Re: dont-revalidate Cache-Control header

On Tue, Jul 14, 2015 at 10:12 AM, Amos Jeffries <>
> > Amos, not sure I follow the proxy conclusion.. I'm reading this
> correctly,
> > it sounds like if I specify a 1 year+ max-age, then Squid will revalidate
> > the object for each request?
> No, for the first year you get normal caching behaviour. Then from the
> 1yr mark you get one-ish revalidation, and the new copy is used the
> resets the 1yr counter. So instead of getting things cached forever /
> 68yrs (possibly by error). You get at least one revalidation check per
> year per object.

We are seeing this behavior on objects that have not existed for 1 year.
So I don't think we are triggering that behavior.

>> One major issue with this solution is that it doesn't address situations
> >> where content is embedded in a third party site. Eg, if a user includes
> an
> >> API like Google Maps or the Facebook like button those APIs may load
> >> subresources that should fall under this stricter policy. This issue
> cuts
> >> both ways -- if 3rd party content on your site isn't prepared for these
> >> semantics you could break it.
> >
> >
> > Hmm, I think a markup solution would still work for the embed case:
> > - you provide a stable embed URL with relatively short TTL (for quick
> > updates)
> > - embedded resource is typically HTML (iframe) or script, that initiates
> > subresources fetches
> > -- said resource can add appropriate attributes/markup on its
> subresources
> > to trigger the mode we're discussing here
> >
> > ^^ I think that would work, no? Also, slight tangent.. Fetch API has
> notion
> > of "only-if-cached" and "force-cache", albeit both of those are skipped
> on
> > "reload", see step 11:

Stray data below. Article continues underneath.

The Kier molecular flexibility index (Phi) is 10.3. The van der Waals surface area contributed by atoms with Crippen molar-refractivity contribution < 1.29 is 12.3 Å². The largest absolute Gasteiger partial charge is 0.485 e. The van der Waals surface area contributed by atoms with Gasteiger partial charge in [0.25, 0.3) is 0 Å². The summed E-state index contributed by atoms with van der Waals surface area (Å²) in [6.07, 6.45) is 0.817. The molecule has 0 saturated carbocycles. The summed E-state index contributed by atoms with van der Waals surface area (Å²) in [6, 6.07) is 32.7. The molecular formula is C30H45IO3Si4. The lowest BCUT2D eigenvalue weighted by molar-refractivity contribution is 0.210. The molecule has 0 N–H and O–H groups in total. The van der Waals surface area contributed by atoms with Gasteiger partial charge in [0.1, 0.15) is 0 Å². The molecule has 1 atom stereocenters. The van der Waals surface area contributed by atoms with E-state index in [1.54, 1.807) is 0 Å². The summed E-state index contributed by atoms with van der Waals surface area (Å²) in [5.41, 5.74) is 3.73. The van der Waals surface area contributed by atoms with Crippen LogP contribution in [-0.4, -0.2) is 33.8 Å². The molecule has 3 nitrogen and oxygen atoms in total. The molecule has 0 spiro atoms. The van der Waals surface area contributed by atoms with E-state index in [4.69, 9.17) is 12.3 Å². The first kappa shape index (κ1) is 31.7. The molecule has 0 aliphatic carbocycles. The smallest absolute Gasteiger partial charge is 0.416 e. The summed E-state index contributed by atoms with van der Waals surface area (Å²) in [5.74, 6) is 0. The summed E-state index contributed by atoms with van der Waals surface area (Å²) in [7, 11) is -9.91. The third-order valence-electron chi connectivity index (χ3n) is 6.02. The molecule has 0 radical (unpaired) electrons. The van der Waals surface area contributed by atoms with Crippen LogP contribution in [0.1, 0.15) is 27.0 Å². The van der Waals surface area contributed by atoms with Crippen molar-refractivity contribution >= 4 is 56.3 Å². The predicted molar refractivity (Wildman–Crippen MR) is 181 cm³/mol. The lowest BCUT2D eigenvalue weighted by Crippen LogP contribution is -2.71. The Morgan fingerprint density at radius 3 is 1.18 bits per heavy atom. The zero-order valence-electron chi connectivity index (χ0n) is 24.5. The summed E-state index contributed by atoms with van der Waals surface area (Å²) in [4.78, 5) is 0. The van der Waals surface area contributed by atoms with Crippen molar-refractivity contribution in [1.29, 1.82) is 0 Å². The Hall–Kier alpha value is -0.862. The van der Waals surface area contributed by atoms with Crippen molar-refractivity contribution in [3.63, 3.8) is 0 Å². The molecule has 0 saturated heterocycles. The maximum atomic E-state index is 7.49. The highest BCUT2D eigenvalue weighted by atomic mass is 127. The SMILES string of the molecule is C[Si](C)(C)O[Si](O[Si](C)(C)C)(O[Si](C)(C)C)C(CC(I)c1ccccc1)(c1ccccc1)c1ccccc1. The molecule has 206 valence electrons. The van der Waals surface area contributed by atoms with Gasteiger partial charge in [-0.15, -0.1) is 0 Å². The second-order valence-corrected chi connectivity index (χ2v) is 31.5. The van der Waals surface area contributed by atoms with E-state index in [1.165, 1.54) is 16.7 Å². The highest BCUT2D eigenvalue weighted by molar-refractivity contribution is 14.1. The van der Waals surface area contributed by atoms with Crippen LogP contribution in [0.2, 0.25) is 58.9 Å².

> >

One version of the "markup option" could be allowing us to explicitly
override the Fetch attributes of a subresource. Eg, set the cache-mode to
force-cached. This option does present the challenge of ensuring that we
address every possible subresource (think url()'s in css). Being able to
control fetch options for sub resources is extremely useful.

That said, this doesn't feel like a great thing for us to promote as a web
performance best practice. "If you use long cache lifetimes for your static
content, the dont-revalidate cache control header will reduce the cost of
client reloads" seems like a piece of advice folks might take, as would
"Use the <meta> tag 'dont-reload-non-expired-resources' to avoid browsers
revalidating your content when the user presses reload". On the other hand
"you should find every image, script, stylesheet, etc and set the fetch
option on each to say force-cached" feels more tedious and unlikely to be

> On Mon, Jul 13, 2015 at 2:57 AM, Ben Maurer wrote:
> >
> >> We could also study this in the HTTP Archive -- if I took all resources
> >> that had a 30 day or greater max age and send their servers revalidation
> >> requests 1 week from today, what % of them return a 304 vs other
> responses.
> >
> >
> > Not perfect, but I think it's should offer a pretty good estimate:
> >
> >
> > - ~48% of resource requests end up requesting the same URL (after 30
> days).
> > Of those...
> > -- ~84% fetch the same content (~40% of all request and ~33% of total
> bytes)
> > -- ~16% fetch different content (~8% of all requests and ~9% of total
> bytes)

Is it possible to limit this to only resources which claimed a > 30 day
max-age in the first request?


Received on Tuesday, 14 July 2015 10:03:40 UTC